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Theater said lighting was fine, didn’t cause moviegoer’s fall






Midland County


Midland County Court at Law No. 2

Injury Type(s):

leg-limp; knee-fracture, knee;
knee-fracture, patella;
other-physical therapy; other-hardware implanted; shoulder-rotator cuff, injury (tear);
surgeries/treatment-open reduction; surgeries/treatment-internal fixation

Case Type:

Slips, Trips & Falls – Falldown; Premises Liability – Stairs or Stairway, Dangerous Condition, Amusement Park/Place of Entertainment

Case Name:

Jay Hancock v. Regal Entertainment Group, individually and d/b/a Tall City Stadium 14 IMAX & RPX,
No. CC17907


March 28, 2018



Jay Hancock (Male, 61 Years)

Plaintiff Attorney(s):

Kevin Miller;
Miller & Bicklein;
San Antonio,
Jay Hancock ■ Matthew Olivarez;
Miller & Bicklein;
San Antonio,
Jay Hancock


Regal Entertainment Group

Defense Attorney(s):

Dick R. Holland;
Shafer, Davis, O’Leary & Stoker, Inc.;
Regal Entertainment Group ■ Eric S. Rich;
Shafer, Davis, O’Leary & Stoker, Inc.;
Regal Entertainment Group

Defendant Expert(s):

Matt Basford;
TN called by:
Dick R. Holland, Eric S. Rich


Liberty Mutual Insurance Co.


In October 2014, plaintiff Jay Hancock, 61, a storage building salesman, went to Regal Tall City Stadium 14 IMAX & RPX in Midland, which is a theater complex owned by Regal Entertainment Group, with his employer (they were in town on a business trip). After buying tickets they entered the back of the theater and were walking down the steps in the aisle just as the feature was starting and the lights were dimming. Hancock fell and sustained knee and shoulder injuries. Hancock sued Regal Entertainment Group, individually and operating as Tall City Stadium 14 IMAX & RPX, on a theory of premises liability. Hancock and his employer testified that the overhead lighting, as well as lights that are on the aisle seats to show the steps, went from fully lit to fully dark almost instantaneously as they were walking down the steps. They said that Hancock fell because the darkness made it hard to see the landings interspersed among the steps. The defense denied any unreasonably dangerous condition, contending that the lights dimmed only slightly and that Hancock just overstepped. Another moviegoer, whose seat was near the incident, agreed with these contentions. The defense also noted that the theater complied with the applicable building code. Regal’s vice president of technical services, who was in charge of lighting and sound for the company’s theaters, testified as the defense expert. He said that the lighting system is automatic and controlled by digital cues in the film itself; that the overhead lighting is brought down from 100 percent to 50 percent over a period of a few seconds for the previews; and that, when the feature starts, the overhead lighting is reduced from 50 percent to 20 percent over a few seconds. Plus, the lights on the seats stay at a constant level of brightness, he said.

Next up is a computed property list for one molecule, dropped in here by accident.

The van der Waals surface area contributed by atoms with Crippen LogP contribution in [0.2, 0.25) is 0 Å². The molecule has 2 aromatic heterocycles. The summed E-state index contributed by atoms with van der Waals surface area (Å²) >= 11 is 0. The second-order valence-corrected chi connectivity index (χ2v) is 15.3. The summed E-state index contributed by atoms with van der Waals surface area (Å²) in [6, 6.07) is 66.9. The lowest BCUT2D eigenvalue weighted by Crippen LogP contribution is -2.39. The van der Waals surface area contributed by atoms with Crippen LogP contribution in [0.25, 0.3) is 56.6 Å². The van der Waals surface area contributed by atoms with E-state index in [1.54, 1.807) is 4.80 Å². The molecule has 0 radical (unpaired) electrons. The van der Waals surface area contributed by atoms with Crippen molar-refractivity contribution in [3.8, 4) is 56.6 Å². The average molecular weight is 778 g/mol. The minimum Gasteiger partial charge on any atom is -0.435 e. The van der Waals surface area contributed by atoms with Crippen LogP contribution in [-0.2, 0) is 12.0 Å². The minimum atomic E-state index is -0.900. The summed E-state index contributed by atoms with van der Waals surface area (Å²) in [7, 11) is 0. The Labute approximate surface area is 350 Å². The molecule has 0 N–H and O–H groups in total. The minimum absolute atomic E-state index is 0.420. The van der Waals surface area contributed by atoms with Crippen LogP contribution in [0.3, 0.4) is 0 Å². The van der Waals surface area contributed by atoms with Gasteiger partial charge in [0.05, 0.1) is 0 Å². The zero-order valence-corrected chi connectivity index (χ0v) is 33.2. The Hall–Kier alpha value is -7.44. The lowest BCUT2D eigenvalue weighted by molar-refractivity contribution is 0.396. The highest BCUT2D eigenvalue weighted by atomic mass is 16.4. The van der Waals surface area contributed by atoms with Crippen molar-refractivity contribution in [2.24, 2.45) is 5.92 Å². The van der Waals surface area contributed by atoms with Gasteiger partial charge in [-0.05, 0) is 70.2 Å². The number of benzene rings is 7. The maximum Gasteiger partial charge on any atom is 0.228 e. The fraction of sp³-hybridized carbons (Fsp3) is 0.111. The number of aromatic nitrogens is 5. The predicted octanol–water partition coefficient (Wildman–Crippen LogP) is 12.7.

Hancock was taken by ambulance to the emergency room. He sustained a fractured right patella and a torn right (dominant) rotator cuff. He was treated and released, but after returning home to San Antonio, he underwent open reduction and internal fixation of his knee. About four months later, the hardware was surgically removed, because it was causing pain. He also underwent physical therapy for his knee and shoulder. He testified that he regained full use of his shoulder, but that his knee was never the same. He could not get around very well and limped, he said. Hancock’s employer testified that Hancock’s job required standing, walking and selling at various trade shows, state fairs and other locations. He had known Hancock for about 25 years and said that, before the injury, Hancock was either his top salesman or one of his top two out of 30 salesmen. After the injury, he was near the bottom of the list, he said. Hancock sought a little more than $75,000 for past medical expenses and about $5,000 a month for lost earning capacity in the past and until retirement age. He also sought past and future physical pain and mental anguish and past and future physical impairment.


The jury rendered a defense verdict, finding that Regal’s negligence, if any, didn’t proximately cause the injuries. Defense counsel said the main obstacle to a pre-trial settlement was that the hospital would not agree to reduce its lien despite the efforts of plaintiff’s counsel.

Trial Information:


Marvin Moore

Trial Length:


Trial Deliberations:


Editor’s Comment:

This report is based on information that was provided by defense counsel. Plaintiff’s counsel did not respond to the reporter’s phone calls.